Nielsen Hayden genealogy

Pierre Arsenault

Male 1650 - Bef 1715  (~ 68 years)

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  • Name Pierre Arsenault 
    Birth Between 1646 and 1650  Saintonge, Charente, France Find all individuals with events at this location  [1
    Gender Male 
    Death Bef 1715  [1
    Person ID I5671  Ancestry of PNH, TNH, and others | Ancestor of TNH
    Last Modified 2 Apr 2021 

    Family Marie Guérin,   b. Abt 1662, Port-Royal, Acadia Find all individuals with events at this location 
    Marriage Abt 1685  Acadia Find all individuals with events at this location  [1
    +1. Charles Arsenault,   b. Bef 1690
    Family ID F3495  Group Sheet  |  Family Chart
    Last Modified 2 Apr 2021 

  • Notes 
    • Coastal pilot (pilote cotier).

      With Jacques Bourgeois, in 1671-72 he founded the colony Bourgeois on the isthmus of Chignecto, the second Acadian village after Port Royal. It was later renamed Beaubassin. The area is now known as the Tantramar Marshes.

      During their lives in Beaubassin, Pierre Arsenault and his second wife Marie Guérin would have witnessed two English raids, both led by Benjamin Church, on their small town. According to an unattributed writer at Wikitree, citing From Migrant to Acadian: A North-American Border People, 1604-1755 by Naomi E. S. Griffiths (Montreal: McGill-Queen's University Press, 2005), "In 1696, Church's raid lasted 9 days. Once the English ships were seen, the inhabitants fled, carrying their more valuable possessions. Church recorded that the settlers' 'cattle sheep, hogs, and dogs' were left 'lying dead about their houses, chopped and hacked with hatches'. The church and some of the houses were also burnt." Of the second raid, in 1702, Griffiths writes: "The Acadians were in arms and an indecisive skirmish ensued. After the Acadians retreated into the woods, Church and his men found that the inhabitants had removed as much of their household and farm goods as possible. Church set the buildings on fire...and killed about 100 cattle before leaving to return to Boston."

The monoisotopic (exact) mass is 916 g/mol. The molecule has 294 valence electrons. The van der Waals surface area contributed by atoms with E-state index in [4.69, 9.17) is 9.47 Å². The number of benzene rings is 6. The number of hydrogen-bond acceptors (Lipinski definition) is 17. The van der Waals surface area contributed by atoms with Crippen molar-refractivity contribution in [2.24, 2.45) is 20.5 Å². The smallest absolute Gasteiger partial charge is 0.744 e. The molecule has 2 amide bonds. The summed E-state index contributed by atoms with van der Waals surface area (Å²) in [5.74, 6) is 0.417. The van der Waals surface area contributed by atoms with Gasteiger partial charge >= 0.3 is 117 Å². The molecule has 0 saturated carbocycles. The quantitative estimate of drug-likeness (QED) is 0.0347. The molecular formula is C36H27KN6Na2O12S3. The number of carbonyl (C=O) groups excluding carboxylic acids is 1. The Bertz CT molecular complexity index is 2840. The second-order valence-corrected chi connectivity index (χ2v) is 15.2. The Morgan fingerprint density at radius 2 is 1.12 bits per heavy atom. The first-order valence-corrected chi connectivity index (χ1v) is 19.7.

Wikipedia's article about the first of those two raids is here.

  • Sources 
    1. [S38] Genealogy of the French in North America, by Denis Beauregard. Complete version, 2024.